Here are the 11 episodes of the 2-disc collection, The Angry Beavers: Season 3, Part One, as listed on the inside DVD cover:

DISC 1

My Bunny-Guard / What's Eating You?

Omega Beaver / Bite This

Spooky Spoots / Up All Night 2: All Day: The Reckoning

Muscular Beaver 3 / Sang 'Em High

In Search Of Big Byoo-Tox / Moronathon Man

The Legend of Kid Friendly / Silent But Deadly

DISC 2

Tough Love / A Little Dad'll Do You

Pass It On! / Stump's Family Reunion

Muscular Beaver 4 / Act Your Age

Too Loose Latrine / Pack Your Dogs

Daggy Dearest / Dag's List

The DVD:

The Video:
Much improved over the previous set. The original source materials look cleaner, sharper, and more correctly valued in these full-screen, 1.33:1 transfers. Nice.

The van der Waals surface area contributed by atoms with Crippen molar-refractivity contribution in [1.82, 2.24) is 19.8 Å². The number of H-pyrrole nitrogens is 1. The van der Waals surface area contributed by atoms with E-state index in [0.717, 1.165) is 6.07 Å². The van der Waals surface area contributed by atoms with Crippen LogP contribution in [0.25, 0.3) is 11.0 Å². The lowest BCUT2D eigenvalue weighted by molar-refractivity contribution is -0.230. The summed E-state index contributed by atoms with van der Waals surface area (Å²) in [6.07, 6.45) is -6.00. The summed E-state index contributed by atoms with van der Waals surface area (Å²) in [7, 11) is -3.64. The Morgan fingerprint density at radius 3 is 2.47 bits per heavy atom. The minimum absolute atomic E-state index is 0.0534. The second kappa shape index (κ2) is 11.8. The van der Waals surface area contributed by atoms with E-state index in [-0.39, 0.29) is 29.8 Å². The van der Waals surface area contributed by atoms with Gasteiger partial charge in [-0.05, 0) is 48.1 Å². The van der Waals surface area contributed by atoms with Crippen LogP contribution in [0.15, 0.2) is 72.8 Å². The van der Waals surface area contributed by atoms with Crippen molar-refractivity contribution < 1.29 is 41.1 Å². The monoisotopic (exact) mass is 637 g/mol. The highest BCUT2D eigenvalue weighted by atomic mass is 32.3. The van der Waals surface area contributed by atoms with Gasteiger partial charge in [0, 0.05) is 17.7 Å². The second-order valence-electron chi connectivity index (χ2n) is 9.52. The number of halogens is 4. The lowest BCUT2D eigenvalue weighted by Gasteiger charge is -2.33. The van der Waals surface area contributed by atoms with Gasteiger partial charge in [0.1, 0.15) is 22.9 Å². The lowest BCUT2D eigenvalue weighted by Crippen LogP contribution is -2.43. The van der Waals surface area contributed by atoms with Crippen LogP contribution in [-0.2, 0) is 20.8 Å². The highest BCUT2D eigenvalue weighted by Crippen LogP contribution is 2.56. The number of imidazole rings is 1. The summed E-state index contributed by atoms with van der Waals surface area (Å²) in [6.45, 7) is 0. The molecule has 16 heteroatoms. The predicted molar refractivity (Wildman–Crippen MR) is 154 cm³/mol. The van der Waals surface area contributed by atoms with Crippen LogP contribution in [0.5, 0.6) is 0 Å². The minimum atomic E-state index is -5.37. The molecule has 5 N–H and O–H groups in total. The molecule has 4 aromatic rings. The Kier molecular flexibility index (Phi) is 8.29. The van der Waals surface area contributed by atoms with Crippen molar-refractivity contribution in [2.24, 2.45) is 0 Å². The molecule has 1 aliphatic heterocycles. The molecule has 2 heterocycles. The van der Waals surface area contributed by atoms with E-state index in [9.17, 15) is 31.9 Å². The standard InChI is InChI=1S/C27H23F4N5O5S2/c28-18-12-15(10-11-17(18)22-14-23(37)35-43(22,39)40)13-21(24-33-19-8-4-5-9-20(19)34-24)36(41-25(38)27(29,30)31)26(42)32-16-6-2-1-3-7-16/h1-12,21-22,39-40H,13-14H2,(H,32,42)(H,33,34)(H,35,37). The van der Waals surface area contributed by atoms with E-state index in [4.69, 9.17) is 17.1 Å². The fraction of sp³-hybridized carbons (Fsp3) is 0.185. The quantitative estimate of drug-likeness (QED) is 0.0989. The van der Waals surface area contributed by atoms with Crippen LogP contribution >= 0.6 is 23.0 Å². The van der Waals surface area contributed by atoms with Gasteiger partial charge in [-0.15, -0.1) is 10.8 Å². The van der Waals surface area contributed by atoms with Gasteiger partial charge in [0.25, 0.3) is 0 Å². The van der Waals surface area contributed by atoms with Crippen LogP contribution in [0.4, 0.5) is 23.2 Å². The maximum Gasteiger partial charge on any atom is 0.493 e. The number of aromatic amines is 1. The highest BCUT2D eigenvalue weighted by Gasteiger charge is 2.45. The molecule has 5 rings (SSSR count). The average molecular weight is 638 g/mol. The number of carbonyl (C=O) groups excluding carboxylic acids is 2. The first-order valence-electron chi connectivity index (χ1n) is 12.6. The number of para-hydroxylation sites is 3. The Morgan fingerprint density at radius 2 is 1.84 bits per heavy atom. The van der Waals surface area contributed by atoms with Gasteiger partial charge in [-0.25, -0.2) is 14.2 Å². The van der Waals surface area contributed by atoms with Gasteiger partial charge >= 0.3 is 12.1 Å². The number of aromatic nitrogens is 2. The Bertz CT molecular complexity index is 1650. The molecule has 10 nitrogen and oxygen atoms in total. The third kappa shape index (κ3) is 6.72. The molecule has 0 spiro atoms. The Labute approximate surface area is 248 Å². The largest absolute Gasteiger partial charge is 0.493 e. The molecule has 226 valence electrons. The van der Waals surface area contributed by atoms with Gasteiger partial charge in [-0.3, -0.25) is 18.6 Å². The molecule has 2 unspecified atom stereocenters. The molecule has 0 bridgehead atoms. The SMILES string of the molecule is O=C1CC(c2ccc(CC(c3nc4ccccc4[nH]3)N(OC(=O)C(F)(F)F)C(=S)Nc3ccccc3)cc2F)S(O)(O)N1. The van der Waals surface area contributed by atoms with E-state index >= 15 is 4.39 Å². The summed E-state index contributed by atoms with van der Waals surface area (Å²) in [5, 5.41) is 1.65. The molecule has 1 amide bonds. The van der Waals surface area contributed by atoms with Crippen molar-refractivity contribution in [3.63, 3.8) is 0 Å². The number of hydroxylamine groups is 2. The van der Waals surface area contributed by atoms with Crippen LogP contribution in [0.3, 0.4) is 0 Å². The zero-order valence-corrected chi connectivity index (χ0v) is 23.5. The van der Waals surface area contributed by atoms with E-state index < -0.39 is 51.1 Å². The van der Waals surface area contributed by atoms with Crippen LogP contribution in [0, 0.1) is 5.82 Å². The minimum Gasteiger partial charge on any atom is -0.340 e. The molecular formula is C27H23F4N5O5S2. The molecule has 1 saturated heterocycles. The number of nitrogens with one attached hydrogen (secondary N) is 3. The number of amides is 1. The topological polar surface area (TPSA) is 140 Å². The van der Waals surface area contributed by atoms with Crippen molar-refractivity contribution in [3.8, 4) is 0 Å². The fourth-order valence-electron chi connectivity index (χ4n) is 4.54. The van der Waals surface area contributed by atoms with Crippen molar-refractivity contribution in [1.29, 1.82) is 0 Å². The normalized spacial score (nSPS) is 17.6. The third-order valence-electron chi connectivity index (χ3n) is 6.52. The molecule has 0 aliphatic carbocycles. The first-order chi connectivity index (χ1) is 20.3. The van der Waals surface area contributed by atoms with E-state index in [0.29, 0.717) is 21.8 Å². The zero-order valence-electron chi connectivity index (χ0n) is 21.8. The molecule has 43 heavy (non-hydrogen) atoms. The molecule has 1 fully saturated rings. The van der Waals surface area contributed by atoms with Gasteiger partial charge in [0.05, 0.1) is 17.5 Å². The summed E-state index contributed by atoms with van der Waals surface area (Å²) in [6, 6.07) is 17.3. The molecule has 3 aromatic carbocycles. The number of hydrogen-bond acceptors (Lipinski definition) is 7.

The Audio:
As before, the Dolby Digital English stereo audio mix is quite healthy, with some discreet separation effects that get some good laughs (Dag screaming as he careens around the lodge is always good). No closed-captions or subtitles available.

The Extras:
No extras for The Angry Beavers: Season 3, Part One.

Final Thoughts:
Just as funny as the first set. Some series highlights are included in The Angry Beavers: Season 3, Part One, so fans of the series are sure bets for this good-looking collection. I'm highly recommending The Angry Beavers: Season 3, Part One.


Paul Mavis is an internationally published film and television historian, a member of the Online Film Critics Society, and the author of The Espionage Filmography.